The fishermen, farmers and cigarette rollers sitting on mats in front of the St. Lourdes Church had a few demands: Halt work on the nearby Kudankulam nuclear power plant. Answer our questions. Convince us the technology is safe.
Their concern was hardly unusual: Japan’s Fukushima Daiichi nuclear plant disaster a year ago this month stirred up safety worries worldwide.
A bit more unusual, though, has been the Indian government’s response to villagers in this hot, dusty southern fishing hamlet.
Late last month in an American science journal, Prime Minister Manmohan Singh accused U.S. and Scandinavian civic groups of funding the protests to hold back India’s development.
That accusation was an apparent cue for the Indian security establishment, which then arrested and deported a German visitor traveling in the area on a tourist visa, accusing him of funding the Kudankulam protests.
Government officials also initiated an investigation of the finances of church and rural charities, alleging that the groups were illegally diverting to protests funds meant for orphans and anti-leprosy programs. Three of the groups’ operating licenses were canceled, bank accounts were frozen, and the visa was revoked for a Fukushima-area resident invited to India by Greenpeace to speak about Japan’s nuclear disaster.
In the latest move last week, a ruling party lawmaker demanded full surveillance and monitoring of all foreign money going to about 65,500 Indian charities — which amounted to about $6.5 billion between 2007 and 2010 — in what some critics are calling a “witch hunt.”
The dramatic reaction, political analysts say, points to the growing frustration of a government battered by corruption scandals, a weakening economy, high inflation and setbacks in state elections.
The government feels so strongly about nuclear power at a time others are dialing back because its fast-growing economy has left it ravenous for energy, with atomic energy an important component in bridging the shortfall. In addition, the ruling party used a great deal of political capital to sign the 2005 India-U.S. Civil Nuclear Agreement with the George W. Bush administration and, having overcome numerous political and bureaucratic hurdles, doesn’t appreciate citizens trying to block expansion.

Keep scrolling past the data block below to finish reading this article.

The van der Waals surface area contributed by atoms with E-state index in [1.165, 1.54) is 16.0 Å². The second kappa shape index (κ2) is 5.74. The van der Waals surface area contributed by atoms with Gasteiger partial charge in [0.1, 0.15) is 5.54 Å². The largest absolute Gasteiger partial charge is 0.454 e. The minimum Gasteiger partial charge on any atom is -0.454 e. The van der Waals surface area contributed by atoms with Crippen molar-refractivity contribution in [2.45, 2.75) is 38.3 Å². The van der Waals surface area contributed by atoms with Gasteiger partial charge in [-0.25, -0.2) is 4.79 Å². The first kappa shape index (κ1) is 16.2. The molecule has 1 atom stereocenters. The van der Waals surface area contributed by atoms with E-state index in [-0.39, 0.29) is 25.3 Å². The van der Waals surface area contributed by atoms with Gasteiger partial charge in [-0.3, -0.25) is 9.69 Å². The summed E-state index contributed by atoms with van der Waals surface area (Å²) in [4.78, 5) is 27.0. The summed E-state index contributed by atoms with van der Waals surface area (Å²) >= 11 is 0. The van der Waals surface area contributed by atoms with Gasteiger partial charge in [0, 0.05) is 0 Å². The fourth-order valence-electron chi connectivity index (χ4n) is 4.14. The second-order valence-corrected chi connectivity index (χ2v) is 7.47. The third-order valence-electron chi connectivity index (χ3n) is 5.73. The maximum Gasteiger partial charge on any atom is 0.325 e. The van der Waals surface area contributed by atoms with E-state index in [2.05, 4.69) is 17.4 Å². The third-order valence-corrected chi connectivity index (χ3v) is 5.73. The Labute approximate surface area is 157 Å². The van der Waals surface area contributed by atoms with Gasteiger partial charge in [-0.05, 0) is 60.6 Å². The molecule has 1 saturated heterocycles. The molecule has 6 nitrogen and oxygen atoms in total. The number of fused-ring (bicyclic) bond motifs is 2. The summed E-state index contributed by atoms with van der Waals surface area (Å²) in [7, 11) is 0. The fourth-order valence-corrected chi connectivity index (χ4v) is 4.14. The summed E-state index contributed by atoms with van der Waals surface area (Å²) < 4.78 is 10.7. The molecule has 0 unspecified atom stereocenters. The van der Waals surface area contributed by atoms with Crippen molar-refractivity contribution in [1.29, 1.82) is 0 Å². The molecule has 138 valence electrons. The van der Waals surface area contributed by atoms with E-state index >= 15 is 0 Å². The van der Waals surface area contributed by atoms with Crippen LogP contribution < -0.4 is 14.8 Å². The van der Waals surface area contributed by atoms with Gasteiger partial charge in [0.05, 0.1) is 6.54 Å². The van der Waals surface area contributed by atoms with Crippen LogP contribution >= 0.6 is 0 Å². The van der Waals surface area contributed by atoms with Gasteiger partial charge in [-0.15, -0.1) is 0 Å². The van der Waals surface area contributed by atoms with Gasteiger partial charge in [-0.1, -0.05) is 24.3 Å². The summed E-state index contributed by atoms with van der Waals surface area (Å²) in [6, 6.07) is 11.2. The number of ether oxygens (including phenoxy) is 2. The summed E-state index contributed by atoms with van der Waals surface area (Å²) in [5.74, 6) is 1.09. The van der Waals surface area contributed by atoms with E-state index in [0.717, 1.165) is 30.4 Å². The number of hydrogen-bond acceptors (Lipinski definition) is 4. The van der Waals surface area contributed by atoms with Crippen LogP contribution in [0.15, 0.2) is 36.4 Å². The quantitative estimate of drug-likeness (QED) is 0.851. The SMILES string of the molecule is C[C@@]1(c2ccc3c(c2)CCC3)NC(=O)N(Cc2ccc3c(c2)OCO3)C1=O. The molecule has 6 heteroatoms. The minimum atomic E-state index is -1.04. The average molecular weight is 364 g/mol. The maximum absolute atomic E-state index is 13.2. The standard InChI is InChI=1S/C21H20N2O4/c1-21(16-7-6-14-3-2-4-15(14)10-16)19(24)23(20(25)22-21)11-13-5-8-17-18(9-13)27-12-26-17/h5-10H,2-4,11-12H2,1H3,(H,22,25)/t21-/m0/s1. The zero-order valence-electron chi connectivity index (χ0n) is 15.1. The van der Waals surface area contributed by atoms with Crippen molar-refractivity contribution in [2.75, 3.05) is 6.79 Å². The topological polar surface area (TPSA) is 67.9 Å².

This latest broadside against the anti-nuclear movement has drawn howls from activists, civic groups and concerned citizens, including one critic who accused the government of “moron management.”
The Catholic Church, meanwhile, called on the government to either provide evidence that funds were being illegally diverted or unfreeze its bank accounts, and the European Union denied that any of its 27 member states were fanning anti-nuclear protests as part of a hidden agenda to “weaken” India.
“In a democracy, dissent is normal,” Joao Cravinho, head of the EU delegation to India, told reporters. “Civil societies strengthen democracies.”
Hermann Rainer Sonntag, the German who was deported, said by email that he had provided no funding or direction to India’s anti-nuclear movement and, as a retiree living on limited income, can barely fund himself. Though he opposes nuclear energy, he has spent long stretches in India because his money goes further, he said.
The government hasn’t revealed his alleged violations, but activists say the deportation is emblematic of New Delhi’s arbitrary overreaction, pointing out that if he’d really broken the law, he probably would have been jailed, not shunted out of the country.
The plan to build six Russian reactors in Kudankulam was concocted in the late 1980s, but the Soviet Union’s collapse stalled the start of construction until 1997. Protests have delayed commissioning of the first reactor, which is 99% complete, and a second reactor that is 94% done.
The postponements have added $500 million to the now-$3.3-billion project, which is partly financed by aid from Russia. Under the deal, the Russian government is to supply uranium for the life of the plant, with India allowed to keep and reprocess the spent fuel, a provision not generally allowed in U.S. agreements.
Even ardent anti-nuclear activists acknowledge that India has a huge energy shortfall, producing 12% less electricity than it needs at peak times, resulting in frequent, extended blackouts.
That’s a huge economic drag on a nation trying to lift millions out of poverty, but activists argue that coal and alternative energy could fill the gap. They also assert that their village, which abuts the plant, is subjected to more blackouts than other areas as a form of psychological pressure.
Some villagers say they were initially supportive of the project but became disenchanted when the government treated them like ignorant farmers who couldn’t possibly understand science, and as anticipated jobs, schools and roads never materialized.